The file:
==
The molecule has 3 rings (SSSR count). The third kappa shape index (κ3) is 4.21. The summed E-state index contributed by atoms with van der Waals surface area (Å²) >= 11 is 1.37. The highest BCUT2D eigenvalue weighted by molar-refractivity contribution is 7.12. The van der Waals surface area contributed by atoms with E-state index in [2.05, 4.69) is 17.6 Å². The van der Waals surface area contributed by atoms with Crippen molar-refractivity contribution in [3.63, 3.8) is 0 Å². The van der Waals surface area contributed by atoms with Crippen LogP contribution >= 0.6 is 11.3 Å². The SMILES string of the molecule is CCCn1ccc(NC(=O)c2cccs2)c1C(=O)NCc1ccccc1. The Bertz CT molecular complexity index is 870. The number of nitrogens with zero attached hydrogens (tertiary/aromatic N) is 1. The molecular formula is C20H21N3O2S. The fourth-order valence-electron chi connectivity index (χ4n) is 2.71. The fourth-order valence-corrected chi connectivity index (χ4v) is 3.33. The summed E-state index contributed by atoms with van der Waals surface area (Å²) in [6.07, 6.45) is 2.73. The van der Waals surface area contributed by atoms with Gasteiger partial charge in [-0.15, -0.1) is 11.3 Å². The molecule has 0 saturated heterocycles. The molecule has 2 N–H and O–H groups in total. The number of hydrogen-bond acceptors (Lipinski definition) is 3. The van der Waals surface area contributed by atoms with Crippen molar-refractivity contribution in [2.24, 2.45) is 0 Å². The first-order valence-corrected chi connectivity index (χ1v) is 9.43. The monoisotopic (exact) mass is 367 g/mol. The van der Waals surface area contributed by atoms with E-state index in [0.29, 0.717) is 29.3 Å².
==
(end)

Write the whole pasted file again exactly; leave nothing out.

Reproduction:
The molecule has 3 rings (SSSR count). The third kappa shape index (κ3) is 4.21. The summed E-state index contributed by atoms with van der Waals surface area (Å²) >= 11 is 1.37. The highest BCUT2D eigenvalue weighted by molar-refractivity contribution is 7.12. The van der Waals surface area contributed by atoms with E-state index in [2.05, 4.69) is 17.6 Å². The van der Waals surface area contributed by atoms with Crippen molar-refractivity contribution in [3.63, 3.8) is 0 Å². The van der Waals surface area contributed by atoms with Crippen LogP contribution >= 0.6 is 11.3 Å². The SMILES string of the molecule is CCCn1ccc(NC(=O)c2cccs2)c1C(=O)NCc1ccccc1. The Bertz CT molecular complexity index is 870. The number of nitrogens with zero attached hydrogens (tertiary/aromatic N) is 1. The molecular formula is C20H21N3O2S. The fourth-order valence-electron chi connectivity index (χ4n) is 2.71. The fourth-order valence-corrected chi connectivity index (χ4v) is 3.33. The summed E-state index contributed by atoms with van der Waals surface area (Å²) in [6.07, 6.45) is 2.73. The van der Waals surface area contributed by atoms with Gasteiger partial charge in [-0.15, -0.1) is 11.3 Å². The molecule has 0 saturated heterocycles. The molecule has 2 N–H and O–H groups in total. The number of hydrogen-bond acceptors (Lipinski definition) is 3. The van der Waals surface area contributed by atoms with Crippen molar-refractivity contribution in [2.24, 2.45) is 0 Å². The first-order valence-corrected chi connectivity index (χ1v) is 9.43. The monoisotopic (exact) mass is 367 g/mol. The van der Waals surface area contributed by atoms with E-state index in [0.29, 0.717) is 29.3 Å².